Home | Blogs | Is turmeric good for the brain?

Is turmeric good for the brain?

idea.nottingham.ac.uk image: Dementia Day to Day blogs banner

Topics: 
research, symptom reduction

Turmeric is a staple in many Indian and South Asian households, including mine. I have been exposed to turmeric for as long as I remember, wether it is in a curry or used as a medicine. Both my mother and grandmother would tell me about the many benefits of turmeric. Curcumin is one of the main component that makes up turmeric. It contains many pain relieving, anti-inflammatory and detoxifying characteristics. Interestingly turmeric has been shown to improve memory in those with Alzheimer’s disease.

The brain is made up of many nerve cells which form connections with each other in order to communicate. These nerve cells group together and form distinct brain structures. Each structure is responsible for different functions such as memory, thinking and behaviour. These nerve cells are affected in Alzheimer’s. Alzheimer’s disease is a late onset disease which causes a loss of cells in the brain structures which are responsible for memory as well as cognitive skills. Although the exact reason as to why these nerve cells die are not known, it is suspected to be due to a protein called beta-amyloid which forms plaques as well as tangles of a protein called tau. These build up between these cells and prevent communication between the cells. This causes the cells to die in the specific structures, therefore the individual looses function resulting in loss of memory or cognitive ability. Although currently there is no cure for Alzheimer’s, only treatments which prevent the progression of the symptoms and improve the quality of life.

Turmeric has been used for its medicinal benefits for many years in Ayurvedic, Siddha and Unani medicines. However it has also been shown to be effective in both animals and humans in many other diseases. Turmeric has been linked to increased cognitive function in many studies, in which those who consume more curry, which contains turmeric, perform better in cognitive function tests. As mentioned previously, one of the prominent feature of Alzheimer’s are the beta-amyloid plaques. Turmeric possesses the ability to enter the brain and bind the the beta-amyloid, therefore blocking the formation of the plaques. Interestingly turmeric can also increases phagocytosis of beta-amyloid, hence successfully decreasing the amount of plaque in the brain of an individual with Alzheimer’s. Turmeric also has an anti-inflammatory property, this may have a beneficial effect in those with Alzheimer’s as turmeric can reduces the inflammation of nerve cells that occur in patients. Turmeric achieves this by reducing the amount of inflammatory chemicals that are found in the brain. Turmeric’s anti-oxidant properties also aid to reduce the symptoms of Alzheimer’s created by oxidation.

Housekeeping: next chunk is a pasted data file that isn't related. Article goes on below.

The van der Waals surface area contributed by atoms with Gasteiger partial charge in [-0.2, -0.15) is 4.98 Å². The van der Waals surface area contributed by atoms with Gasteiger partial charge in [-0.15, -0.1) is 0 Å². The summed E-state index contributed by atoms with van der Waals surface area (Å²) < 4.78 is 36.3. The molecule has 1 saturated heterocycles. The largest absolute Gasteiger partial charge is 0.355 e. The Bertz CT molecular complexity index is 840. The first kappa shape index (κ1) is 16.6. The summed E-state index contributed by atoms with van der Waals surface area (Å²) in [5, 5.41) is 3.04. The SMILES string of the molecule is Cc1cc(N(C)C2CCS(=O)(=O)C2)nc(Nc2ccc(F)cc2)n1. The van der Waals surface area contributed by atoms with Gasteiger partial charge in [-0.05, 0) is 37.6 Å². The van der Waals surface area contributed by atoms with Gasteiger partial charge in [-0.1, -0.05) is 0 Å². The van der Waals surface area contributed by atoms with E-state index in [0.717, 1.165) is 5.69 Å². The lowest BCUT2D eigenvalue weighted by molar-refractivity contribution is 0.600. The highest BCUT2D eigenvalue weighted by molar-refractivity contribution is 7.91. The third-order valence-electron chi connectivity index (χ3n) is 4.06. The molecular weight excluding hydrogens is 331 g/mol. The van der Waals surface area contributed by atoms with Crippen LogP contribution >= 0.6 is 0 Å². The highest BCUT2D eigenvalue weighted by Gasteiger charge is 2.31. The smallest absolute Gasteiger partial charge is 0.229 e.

Curcumin, the main active ingredient in turmeric shows very promising results in decreasing the symptoms of Alzheimer’s and therefore providing the individual with a better quality of life. However it should be noted that these results do not suggest that consuming turmeric will definitely improve symptoms of Alzheimer’s. Although these findings suggests turmeric can be beneficial, a lot more research will be needed in order to make definitive conclusions.

References/further reading

Hishikawa, Nozomi, et al. “Effects of Turmeric on Alzheimer’s Disease with Behavioral and Psychological Symptoms of Dementia.” Ayu, vol. 33, no. 4, 2012, pp. 499–504, www.ncbi.nlm.nih.gov/pmc/articles/PMC3665200/#sec1-3title, 10.4103/0974-8520.110524. Accessed 18 Feb. 2021.

Mishra, Shrikant, and Kalpana Palanivelu. “The Effect of Curcumin (Turmeric) OnAlzheimer′S Disease: An Overview.” Annals of Indian Academy of Neurology, vol. 11, no. 1, 2008, p. 13, www.ncbi.nlm.nih.gov/pmc/articles/PMC2781139/, 10.4103/0972-2327.40220. Accessed 14 Nov. 2019.

Your comments

You'd be very welcome to leave a comment on this blog post. 

Your comment won't appear straight away as we'll need to check it first: thank you for your patience.

When leaving comments please bear in mind our posting rules.

Add new comment

CAPTCHA
This is for testing whether or not you are a human visitor and to prevent automated spam submissions.

See more like this

Anni Bailey

As a first year PhD student at the University of Nottingham, I initially became interested in researching dementia when I was exploring topics for my Masters dissertation.

Tom Dening

I am relatively new in the world of academia but it is obvious that research and especially the money to pay for it is a big preoccupation in this sector. A great deal of time and energy is spent thinking and talking about research plans and possible grant opportunities.

Justine Schneider

There is something apposite about a university – which runs on brain power – becoming dementia-friendly. It recognises that human beings have value beyond their intellectual capacity.  How can an institution whose purpose lies in developing intellectual potential also be dementia-friendly?